When a woman and her unborn baby need help moving through the labor and delivery process, medical professionals may use a variety of interventions to support them. One of those interventions is vacuum suction, which attaches a vacuum cup to a baby's head and pulls the baby through the birthing canal. While many babies in Pittsburgh have been safely born with the use of vacuum suction, the intervention does pose risks that can cause serious birth injuries to mothers and infants.
For example, a vacuum-assisted delivery can result in a range of injuries to a baby's head, neck and upper body. From minor injuries to the child's scalp to serious fractures to the bones of the head, vacuum suction can be a hard process on a delicate newborn.
Birthing mothers can also experience injuries when vacuum-assisted deliveries are performed. They may suffer from pain and tearing in their bodies, as well as anemia, bladder problems and even weakening of the muscles and ligaments of the lower torso. Because vacuum-assisted deliveries can impose so many possible complications on mothers and babies, they should only be undertaken when absolutely necessary.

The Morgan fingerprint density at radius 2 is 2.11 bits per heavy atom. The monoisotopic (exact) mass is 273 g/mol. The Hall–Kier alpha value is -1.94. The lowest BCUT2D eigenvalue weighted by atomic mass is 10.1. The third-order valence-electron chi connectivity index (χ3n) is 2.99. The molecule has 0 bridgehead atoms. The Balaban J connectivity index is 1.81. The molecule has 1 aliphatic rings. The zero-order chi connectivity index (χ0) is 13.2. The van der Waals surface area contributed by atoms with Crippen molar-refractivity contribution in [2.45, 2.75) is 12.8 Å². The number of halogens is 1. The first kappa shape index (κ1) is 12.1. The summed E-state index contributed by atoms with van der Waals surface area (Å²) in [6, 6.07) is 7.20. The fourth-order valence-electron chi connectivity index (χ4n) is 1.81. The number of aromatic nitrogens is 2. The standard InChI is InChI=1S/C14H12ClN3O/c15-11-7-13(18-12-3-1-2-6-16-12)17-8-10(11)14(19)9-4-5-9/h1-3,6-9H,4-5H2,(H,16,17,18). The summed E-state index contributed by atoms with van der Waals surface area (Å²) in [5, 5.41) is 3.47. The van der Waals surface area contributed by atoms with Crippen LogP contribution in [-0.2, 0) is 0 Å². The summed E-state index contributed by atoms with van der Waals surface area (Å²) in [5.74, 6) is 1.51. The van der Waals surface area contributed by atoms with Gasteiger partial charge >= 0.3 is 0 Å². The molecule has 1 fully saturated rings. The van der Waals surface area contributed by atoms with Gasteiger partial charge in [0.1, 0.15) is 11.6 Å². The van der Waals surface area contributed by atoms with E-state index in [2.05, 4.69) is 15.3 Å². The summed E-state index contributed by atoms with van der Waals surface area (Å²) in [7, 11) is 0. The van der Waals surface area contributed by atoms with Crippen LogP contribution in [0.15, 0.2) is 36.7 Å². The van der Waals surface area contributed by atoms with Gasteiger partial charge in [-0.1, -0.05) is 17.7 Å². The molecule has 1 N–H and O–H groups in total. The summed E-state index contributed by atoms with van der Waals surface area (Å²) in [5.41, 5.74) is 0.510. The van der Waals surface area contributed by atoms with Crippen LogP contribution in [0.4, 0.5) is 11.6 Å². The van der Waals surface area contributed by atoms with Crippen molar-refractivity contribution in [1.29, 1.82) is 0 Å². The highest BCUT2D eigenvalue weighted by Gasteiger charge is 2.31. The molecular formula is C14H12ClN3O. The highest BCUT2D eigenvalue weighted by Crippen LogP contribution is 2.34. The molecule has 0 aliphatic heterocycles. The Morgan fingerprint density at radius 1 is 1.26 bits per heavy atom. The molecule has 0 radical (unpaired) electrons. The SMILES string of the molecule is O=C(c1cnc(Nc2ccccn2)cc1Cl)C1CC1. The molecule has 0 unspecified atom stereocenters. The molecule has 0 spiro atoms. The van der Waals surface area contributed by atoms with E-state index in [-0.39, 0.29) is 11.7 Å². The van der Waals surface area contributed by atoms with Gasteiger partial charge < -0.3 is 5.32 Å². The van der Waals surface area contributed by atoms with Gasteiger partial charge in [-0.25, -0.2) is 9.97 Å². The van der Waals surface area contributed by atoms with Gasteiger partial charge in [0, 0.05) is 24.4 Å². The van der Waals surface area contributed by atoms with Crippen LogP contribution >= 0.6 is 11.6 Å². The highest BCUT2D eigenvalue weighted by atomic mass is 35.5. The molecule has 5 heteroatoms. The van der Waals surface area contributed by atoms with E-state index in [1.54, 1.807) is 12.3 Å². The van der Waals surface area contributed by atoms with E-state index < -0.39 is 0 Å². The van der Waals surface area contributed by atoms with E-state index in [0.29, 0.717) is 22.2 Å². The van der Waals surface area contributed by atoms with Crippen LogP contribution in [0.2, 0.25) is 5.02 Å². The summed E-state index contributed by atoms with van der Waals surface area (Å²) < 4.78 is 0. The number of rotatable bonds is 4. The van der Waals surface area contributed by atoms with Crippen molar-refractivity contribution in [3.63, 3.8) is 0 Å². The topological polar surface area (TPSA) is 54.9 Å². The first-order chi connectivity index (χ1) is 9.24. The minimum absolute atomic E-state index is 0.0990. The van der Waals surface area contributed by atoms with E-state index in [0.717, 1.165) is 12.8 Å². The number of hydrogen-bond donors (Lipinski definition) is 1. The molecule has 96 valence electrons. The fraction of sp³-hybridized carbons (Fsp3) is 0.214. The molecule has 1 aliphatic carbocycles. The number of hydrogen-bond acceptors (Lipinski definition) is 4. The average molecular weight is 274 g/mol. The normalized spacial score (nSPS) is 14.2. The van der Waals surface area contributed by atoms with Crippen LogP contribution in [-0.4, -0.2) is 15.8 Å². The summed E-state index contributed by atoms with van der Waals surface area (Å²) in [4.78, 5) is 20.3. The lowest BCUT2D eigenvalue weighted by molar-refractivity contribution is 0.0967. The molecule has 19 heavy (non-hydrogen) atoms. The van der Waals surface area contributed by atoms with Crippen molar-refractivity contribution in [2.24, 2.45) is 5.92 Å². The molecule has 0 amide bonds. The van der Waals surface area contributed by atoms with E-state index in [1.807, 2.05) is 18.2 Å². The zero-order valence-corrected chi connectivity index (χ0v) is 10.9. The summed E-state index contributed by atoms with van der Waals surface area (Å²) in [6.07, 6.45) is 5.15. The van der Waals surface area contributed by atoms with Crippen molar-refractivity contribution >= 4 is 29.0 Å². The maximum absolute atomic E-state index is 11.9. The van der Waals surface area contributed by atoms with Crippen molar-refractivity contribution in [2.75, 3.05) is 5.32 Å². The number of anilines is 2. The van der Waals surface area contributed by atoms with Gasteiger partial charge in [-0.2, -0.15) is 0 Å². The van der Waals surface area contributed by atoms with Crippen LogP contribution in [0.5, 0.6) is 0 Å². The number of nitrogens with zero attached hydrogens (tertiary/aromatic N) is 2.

Expecting parents should be made aware of the risks they may face when interventions are suggested during labor and delivery. A mother who consents to an intervention without knowing what possible harm she or her child could face may have rights to seek compensation for their pain and suffering. Additionally, when mistakes are made during the labor and delivery processes, medical professionals may expose themselves to claims of medical malpractice based on the birth injuries and losses their negligence created.